Friday, February 13, 2004

QUETTA, Pakistan — A terrorist survival information kit, obtained by United Press International, reveals how the Taliban, al Qaeda and their sympathizers are preparing to survive a long and drawn-out U.S.-led war against terrorism.

The contents of the kit have been printed in several languages — Arabic, Dari, Pashto and Urdu — and the kit has been distributed secretly among terrorists in Afghanistan and Pakistan.

The contents, consisting of a number of documents, were obtained in Pakistan from people who are associated with the Taliban, al Qaeda and other banned groups that continue to operate in the region. The authenticity was confirmed independently by Afghan and Pakistani sources, who were already familiar with the contents.

They show that the Taliban, al Qaeda and other militant groups are well aware of the changes brought about by the U.S.-led war on terrorism and realize they can no longer work openly, even in areas where there is widespread sympathy in the local population.

Documents in the kit repeatedly emphasize the need for Taliban and al Qaeda terrorists to “merge with the masses” and “become indistinguishable” from the rest of the people.

The instructions explain that large terrorist organizations have already divided themselves into three segments.

The first segment is the central command, which is referred to as “markaz” (center), or “nazm” (leadership).”

The second segment is that of small units, and the third and most important is that of individual members who are called “friends” and are warned “not to meet each other unless they must” and “not to communicate with the nazm.”

“Merge completely in the environment you live in … there will be no personal friendship, not even with the members of your own group,” the kit advises.

The kit contains pictures of 18 terrorists who are on the FBI’s most-wanted list. The first is that of al Qaeda leader Osama bin Laden, followed by his deputy, Ayman al-Zawahri, and other top al Qaeda operatives.

A caption above the pictures says: “These are mujahideen, not dangerous religious terrorists.”

The caption refers to a similar list issued recently by the government of Pakistan, which identified the 18 men as “dangerous religious terrorists” and which advised Pakistanis to inform the government if they see or hear anything about them.

An al Qaeda pamphlet in the kit cites a verse from the Koran:

“Those who believed [in God] and migrated and did jihad for Allah’s sake and those who sheltered such people and helped them … indeed, they are the real believers. They will be rewarded [by God].”

A manual begins with a general warning: “Every member will take all necessary precautions in his personal and social life to protect the group and its leadership … in his personal life, each member shall merge completely with the society he lives in so that he is indistinguishable from other members of the society.”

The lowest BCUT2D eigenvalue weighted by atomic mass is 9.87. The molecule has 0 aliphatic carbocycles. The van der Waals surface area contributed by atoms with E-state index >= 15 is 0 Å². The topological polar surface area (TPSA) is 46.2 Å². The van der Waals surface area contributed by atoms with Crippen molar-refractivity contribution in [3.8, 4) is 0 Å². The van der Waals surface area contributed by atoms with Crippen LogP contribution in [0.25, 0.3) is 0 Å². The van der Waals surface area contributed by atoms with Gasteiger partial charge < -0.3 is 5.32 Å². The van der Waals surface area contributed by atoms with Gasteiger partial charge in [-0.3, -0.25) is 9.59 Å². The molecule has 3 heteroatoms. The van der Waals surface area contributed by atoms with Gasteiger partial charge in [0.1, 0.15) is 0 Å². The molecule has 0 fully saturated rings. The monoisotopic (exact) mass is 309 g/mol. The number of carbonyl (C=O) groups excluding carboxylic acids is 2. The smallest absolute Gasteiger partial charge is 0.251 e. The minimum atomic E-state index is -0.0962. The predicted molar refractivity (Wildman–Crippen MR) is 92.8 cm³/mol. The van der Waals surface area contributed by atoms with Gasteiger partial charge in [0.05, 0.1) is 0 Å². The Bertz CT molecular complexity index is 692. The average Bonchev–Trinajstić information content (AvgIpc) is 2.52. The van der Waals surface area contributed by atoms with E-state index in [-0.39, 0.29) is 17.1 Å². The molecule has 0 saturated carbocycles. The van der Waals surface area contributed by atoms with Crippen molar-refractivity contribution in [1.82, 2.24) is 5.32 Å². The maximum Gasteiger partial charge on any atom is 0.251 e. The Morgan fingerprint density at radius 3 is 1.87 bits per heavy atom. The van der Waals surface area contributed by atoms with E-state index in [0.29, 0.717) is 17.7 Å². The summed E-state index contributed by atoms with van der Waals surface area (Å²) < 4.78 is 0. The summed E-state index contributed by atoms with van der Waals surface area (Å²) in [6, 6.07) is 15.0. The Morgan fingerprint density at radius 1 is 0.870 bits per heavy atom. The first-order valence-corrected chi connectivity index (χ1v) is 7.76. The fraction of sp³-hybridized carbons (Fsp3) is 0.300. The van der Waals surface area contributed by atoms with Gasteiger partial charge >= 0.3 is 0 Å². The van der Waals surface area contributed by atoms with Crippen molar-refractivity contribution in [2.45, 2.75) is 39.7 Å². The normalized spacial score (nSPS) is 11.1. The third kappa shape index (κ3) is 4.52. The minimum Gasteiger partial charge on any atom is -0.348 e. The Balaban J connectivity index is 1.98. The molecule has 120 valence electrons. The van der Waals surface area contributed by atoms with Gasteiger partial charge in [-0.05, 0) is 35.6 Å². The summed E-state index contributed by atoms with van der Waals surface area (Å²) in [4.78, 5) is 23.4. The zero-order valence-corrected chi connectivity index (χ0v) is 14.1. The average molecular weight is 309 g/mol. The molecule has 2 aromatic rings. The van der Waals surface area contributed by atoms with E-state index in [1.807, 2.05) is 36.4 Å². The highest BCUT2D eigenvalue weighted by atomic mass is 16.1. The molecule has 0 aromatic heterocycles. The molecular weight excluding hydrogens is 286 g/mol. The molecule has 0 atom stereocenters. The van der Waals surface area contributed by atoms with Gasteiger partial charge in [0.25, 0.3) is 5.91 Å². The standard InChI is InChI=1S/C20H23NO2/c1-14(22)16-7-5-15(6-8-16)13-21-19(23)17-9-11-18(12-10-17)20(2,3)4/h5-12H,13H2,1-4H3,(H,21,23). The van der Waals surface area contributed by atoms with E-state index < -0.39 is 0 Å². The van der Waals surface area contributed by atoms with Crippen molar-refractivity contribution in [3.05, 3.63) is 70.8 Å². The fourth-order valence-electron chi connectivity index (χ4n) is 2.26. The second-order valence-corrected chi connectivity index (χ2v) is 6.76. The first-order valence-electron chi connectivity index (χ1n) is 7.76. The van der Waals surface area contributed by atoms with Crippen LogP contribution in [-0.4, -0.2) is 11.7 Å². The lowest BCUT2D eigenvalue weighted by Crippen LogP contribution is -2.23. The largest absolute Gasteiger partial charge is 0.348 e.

It features instructions for al Qaeda units:

• “If you live in an area where people wear Western dress, you also dress like them … if the majority in that area has a secular mindset, do not express your religious sentiments.”

• “Look closely at the ethnic complexion of your neighborhood … if the area has a large number of people from Punjab [province in Pakistan], stay away from them because they often spy for intelligence agencies.”

• “Don’t visit the local mosque regularly. Instead say your prayers at your residence, even the weekly Friday prayer.”

• “Know your neighbors but do not make too many friends … do not travel unless you have to … do not visit new cities and countries … never keep illegal objects while traveling … never carry audio or video cassettes and posters of your group or leader while traveling.”

The kit offers tips on using a cell phone:

• “Use a cell phone only when you must and an alternative means of communication is not available … it is better not to use cell phones at all … if you must use a cell phone, use the one obtained under fake name and address … never use a phone provided by your ‘nazm’ for calling a friend or a relative.”

How to use the Internet:

• “For using the Internet, you must go to an Internet cafe … never use the same Internet cafe again and again … before leaving the cafe, remove all evidence … while sending an e-mail, never use the language that could reveal your ideological commitment.”

Relations within al Qaeda:

• “Each member shall resolve his personal disputes in his personal life and should not drag the group or the leadership into his personal problems.”

• “When the leadership advises you to work with certain individuals or introduces you to some individuals, you shall never have personal friendship with them.”

• “If the leadership arranges a meeting with a responsible friend, or you come into contact with one … do not mention it to anybody … not even to those within the organization.”

• “If a responsible friend gives you a secret duty … you will not mention this job even to your closest friend within the organization, no matter how trustworthy that person may be.”

• “Similarly, if a responsible person has given you a message for another friend, this message should never be mentioned to a third friend within the organization … you will deliver this message only to the person it’s meant for … you will personally deliver this message and will never use another person for this purpose.”

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